611.573 Whale Oil/64

Memorandum by the Secretary of State

The Minister of Norway called and introduced the Counselor of his Legation, Mr. Jorgen Galbe, who, he said, would act for him during his coming three months’ absence in Norway.

. . . . . . . . . . . . . .

The Minister finally brought up his whale oil proposition, and I reviewed our efforts to get tariff relief, expressed my strong condemnation of the whale oil tax and insisted that it should be repealed at the earliest possible date. I stated that I was keeping the leaders of both Houses of Congress reminded of the matter, but I saw no possible way for tariff legislation or its equivalent to be considered during the remaining days of this session. We again reviewed the trade relations between the two countries.

The Minister then changed the subject and remarked that his country and many of the Balkan countries felt that the collective peace system had broken down and that they were in a state of deep concern as to the future course and attitude of peaceful nations towards suitable policies to promote and preserve peace; that he knew his Government would be much interested to have the benefit of anything in my mind as to the attitude and possible course of this Government with respect to these phases.

I replied that there was nothing I could say more than to sum up the objectives and efforts to attain them on the part of this Government to date. I said that these comprised three major objectives:—(1) to bring the 22 American nations closely together for all mutually [Page 398]desirable cooperative purposes as might be deemed at all feasible or possible by each country; (2) to propose and carry forward in every possible way a comprehensive and basic economic program for world economic rehabilitation in order to promote increased employment, business, and commerce, and hence the welfare of peoples everywhere; and, (3) to stand for the restoration of many other desirable international relationships, including those pertaining to the restoration of international law, morals, the sanctity of contracts and agreements, etc., etc., these undertakings revolving around the spirit and the policy of the Kellogg Pact,5 with the primary object of developing the most solid foundation for a permanent peace structure, the economic portion constituting the most important part of such foundation. I added particularly that in all circumstances, this Government would refrain from any relationships that might make possible political or other involvements of an objectional nature from this country’s standpoint.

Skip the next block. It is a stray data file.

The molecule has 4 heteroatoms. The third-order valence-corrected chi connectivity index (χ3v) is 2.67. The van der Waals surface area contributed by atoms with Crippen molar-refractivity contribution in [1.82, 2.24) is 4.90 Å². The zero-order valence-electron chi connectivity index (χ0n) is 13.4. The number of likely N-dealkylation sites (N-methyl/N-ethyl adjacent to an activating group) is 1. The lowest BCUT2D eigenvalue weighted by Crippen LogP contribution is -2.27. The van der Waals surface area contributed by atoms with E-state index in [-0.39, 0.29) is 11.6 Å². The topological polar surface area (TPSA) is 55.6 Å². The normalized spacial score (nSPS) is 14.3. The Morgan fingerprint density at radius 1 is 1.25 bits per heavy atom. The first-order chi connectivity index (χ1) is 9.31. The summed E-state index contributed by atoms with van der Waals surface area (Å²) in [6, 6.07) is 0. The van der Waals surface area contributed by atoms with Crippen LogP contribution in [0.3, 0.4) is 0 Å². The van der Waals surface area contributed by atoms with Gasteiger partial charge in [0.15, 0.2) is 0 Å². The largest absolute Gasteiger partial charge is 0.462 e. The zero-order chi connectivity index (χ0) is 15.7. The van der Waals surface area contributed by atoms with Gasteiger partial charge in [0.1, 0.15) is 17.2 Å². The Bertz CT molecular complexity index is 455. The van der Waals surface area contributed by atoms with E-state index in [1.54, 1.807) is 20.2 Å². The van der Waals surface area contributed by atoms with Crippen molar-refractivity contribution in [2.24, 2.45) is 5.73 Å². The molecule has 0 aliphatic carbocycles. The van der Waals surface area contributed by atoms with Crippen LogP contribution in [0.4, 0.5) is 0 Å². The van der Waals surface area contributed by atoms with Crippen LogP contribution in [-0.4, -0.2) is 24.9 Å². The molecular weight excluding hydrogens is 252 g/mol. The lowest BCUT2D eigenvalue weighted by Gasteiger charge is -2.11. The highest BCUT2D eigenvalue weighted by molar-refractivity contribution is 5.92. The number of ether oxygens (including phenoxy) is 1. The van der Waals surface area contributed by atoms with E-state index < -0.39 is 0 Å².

Cordell Hull
  1. Treaty for the Renunciation of War, signed at Paris, August 27, 1928, Foreign Relations, 1928, vol. i, p. 153.